The 3rd Annual Robie Pierce Women’s Invitational and 5th Annual Robie Pierce One-Design Regatta for sailors with disabilities were held May 30-June 2 at American Yacht Club.
By Jan Hodnett
The 3rd Annual Robie Pierce Women’s Invitational and 5th Annual Robie Pierce One-Design Regatta for sailors with disabilities were held May 30-June 2 at American Yacht Club. The regatta is co-run with Larchmont Yacht Club and rotates from club to club annually.
The Women’s regatta, the first and only all-women’s disabled regatta, took place off the waters of Milton Harbor. Specially adapted Ideal 18s were provided free of charge to all competitors.
Jen French of St. Petersburg, Florida, the 2012 Paralympic Silver medalist and the first disabled women to be selected as the Rolex Yachtswoman of the Year, won the Women’s Invitational.
In a SSW breeze of 3 to 7 knots, French and her first-time crewmate, Laura Schwanger, took first place with four firsts in six races. Brenda Hopkin and Susan King were second with 13 points. In this tight match, the third-place winners were only two points behind the second-place winners. Tied for third were Judy Kowalesky and Vivien Snyder, and Cindy Walker and Sarah Everhart-Skeels. Donna DeMarest, with crewmate Maureen McKinnon, a Gold Medalist Paralympian, placed fourth.
First-time competitor Snyder said she was so excited that she could have kept going all day long. “My cheeks were hurting from smiling.”
French summed up the weekend best. “Regattas like this are key in helping to encourage more women with disabilities to get into sailing. When the wind came up, we all sailed close together and had a lot of fun. At the end of the day, sailing is all about the fun factor.”
One Close Finish in One-Design Regatta
Tied for first after 12 races, Sarah Everhart-Skeels, Cindy Walker, and Brian Skeels overcame Duane Farrar, the Gold Medal Paralympian, Maureen McKinnon, and Sol Marini based on their five first-place finishes; the other team had four. Skeels noted: “The competition was really good, especially Duane’s team. This regatta is what we need to build our community of adaptive sailors. No one can compare with American Yacht Club and Larchmont Yacht Club; they always do a great job.”
Farrar was one of a growing number of blind racers. “It’s a great experience to enjoy the company of other disabled sailors. I’ll now be energized for the rest of the year. Can’t do any better than this,” he said.
Carl Olsson of Larchmont Yacht Club, a seasoned sailor and last year’s Robie Pierce Regatta winner, and Susan King took third place, with Jennifer French and Laura Schwanger coming in fourth.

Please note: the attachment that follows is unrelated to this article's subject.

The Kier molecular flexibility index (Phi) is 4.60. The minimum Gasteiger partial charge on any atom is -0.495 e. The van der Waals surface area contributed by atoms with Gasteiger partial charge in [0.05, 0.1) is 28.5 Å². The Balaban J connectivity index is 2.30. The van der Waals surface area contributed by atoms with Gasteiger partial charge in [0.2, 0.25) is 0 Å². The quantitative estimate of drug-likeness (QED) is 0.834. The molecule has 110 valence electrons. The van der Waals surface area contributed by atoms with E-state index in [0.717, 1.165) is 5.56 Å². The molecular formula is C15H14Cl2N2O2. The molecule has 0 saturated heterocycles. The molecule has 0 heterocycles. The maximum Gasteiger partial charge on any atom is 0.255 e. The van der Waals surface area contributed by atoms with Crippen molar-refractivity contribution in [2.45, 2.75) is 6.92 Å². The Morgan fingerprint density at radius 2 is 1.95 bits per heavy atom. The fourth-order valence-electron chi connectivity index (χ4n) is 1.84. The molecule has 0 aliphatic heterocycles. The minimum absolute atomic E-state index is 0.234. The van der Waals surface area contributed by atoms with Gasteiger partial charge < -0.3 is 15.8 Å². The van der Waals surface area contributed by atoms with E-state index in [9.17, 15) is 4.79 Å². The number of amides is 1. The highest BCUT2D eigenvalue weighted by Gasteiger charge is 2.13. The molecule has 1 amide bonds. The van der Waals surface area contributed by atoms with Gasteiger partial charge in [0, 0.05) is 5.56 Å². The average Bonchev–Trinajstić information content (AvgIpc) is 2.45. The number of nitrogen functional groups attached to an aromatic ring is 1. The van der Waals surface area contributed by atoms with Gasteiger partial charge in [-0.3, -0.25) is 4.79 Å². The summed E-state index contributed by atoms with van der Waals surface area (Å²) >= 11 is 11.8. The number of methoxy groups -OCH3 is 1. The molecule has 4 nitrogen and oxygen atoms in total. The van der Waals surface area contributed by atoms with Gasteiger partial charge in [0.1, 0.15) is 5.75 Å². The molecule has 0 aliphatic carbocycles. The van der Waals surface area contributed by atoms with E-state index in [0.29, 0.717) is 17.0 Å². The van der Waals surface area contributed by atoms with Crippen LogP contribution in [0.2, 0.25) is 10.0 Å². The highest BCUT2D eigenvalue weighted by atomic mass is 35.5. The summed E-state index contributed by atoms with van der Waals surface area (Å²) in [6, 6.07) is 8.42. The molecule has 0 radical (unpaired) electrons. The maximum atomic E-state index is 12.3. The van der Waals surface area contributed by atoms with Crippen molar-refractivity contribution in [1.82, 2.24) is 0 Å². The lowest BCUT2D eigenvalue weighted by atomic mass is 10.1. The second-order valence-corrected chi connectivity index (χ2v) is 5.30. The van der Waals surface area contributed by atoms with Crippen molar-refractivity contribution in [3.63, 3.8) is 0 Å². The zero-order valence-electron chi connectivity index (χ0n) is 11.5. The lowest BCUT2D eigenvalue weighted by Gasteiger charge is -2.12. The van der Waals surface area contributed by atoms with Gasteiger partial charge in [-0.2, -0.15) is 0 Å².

The weather was perfect for the regatta — warm, with a SSW wind of 7 to 13 knots and low humidity. Bill Sandberg, Principal Race Officer, said, “Everyone’s performance kept getting better, which is one of our main goals.” Kris Scheppe, a first-time competitor and blind sailor, said, “We did better in each race, so I only wish we had another day to race.”
Part of the reason for the racers’ improvement was Betsy Alison, five-time Rolex Yachtswoman of the Year and the US Sailing Paralympic Coach, who led on-the-water coaching and held a debriefing each day.
An additional highlight to the weekend was French’s inspirational speech to the AYC membership and regatta participants before dinner on June 1. She explained the series of abdominal implants she has had since a 1998 snowboarding accident left her a quadriplegic. They have helped her stand and function better. These operations have enabled her to walk down the aisle at her wedding and helped her win the Silver Medal at the Paralympics in London last summer. Her experiences were the basis of her book, “On My Feet Again,” which she autographed for attendees.
More Disabled Sailors Participating
The number of competitors increased by about 40 percent this year. There were also six first-time competitors, as well as five family teams and six veterans. One of them, Vivien Snyder, who broke her back serving with the Army in Iraq and suffers the effects of PTSD, said, “When I joined BAADS (Bay Area Association of Disabled Sailors in San Francisco), it was the first time I had gotten off the couch in a year. As a veteran, I love this regatta, and for the first time since before my last tour I feel pure joy in my heart.” For her spirit, she was given the “Best Newbie Award.”
After the awards were given out, Duncan Hennes, Past Commodore of AYC, and Rob Snedeker, Commodore of LYC, announced that the Robie Pierce Regatta would make a donation to BAADS to help them replace equipment that was recently stolen.
Siobhan Reilly, Event Co-Chair, American Yacht Club, concluded that “Everything about this regatta was good: good weather, good racing, good friends, good party, and a good turnout. We’re excited to race at Larchmont next year.” She thanked Buttons Padin, Event Co-Chair of Larchmont Yacht Club, and his boat preparation team for a great job of adapting the Ideal 18 sailboats for the racers.
The Robie Pierce Committee designed an adaptive seating configuration for the disabled sailors. This year, for the first time, they offered an Ideal 18 with a joystick electronic servo steering unit. This system was available to selected sailors with limited use of their hands and loaned by Boston’s Community Boating, Inc. In addition, sailors with their own servo steering systems were able to use their personal system in the Ideal 18 they were sailing.
There was an able-bodied sailor on each boat who helped with physical tasks, if needed, but did not control the boat.
No regatta can be successful without a large group of sponsors, and special thanks go to Heineken USA, a major supporter since the beginning; Green Mountain Coffee Roasters; and Lucerne Capital Management. New additions are major sponsor Subaru Distributors Corp, Magnum Bars, Gill USA, Thomas Bates Accessories, NASDAQ OMX, and the Sailing Foundation of NY.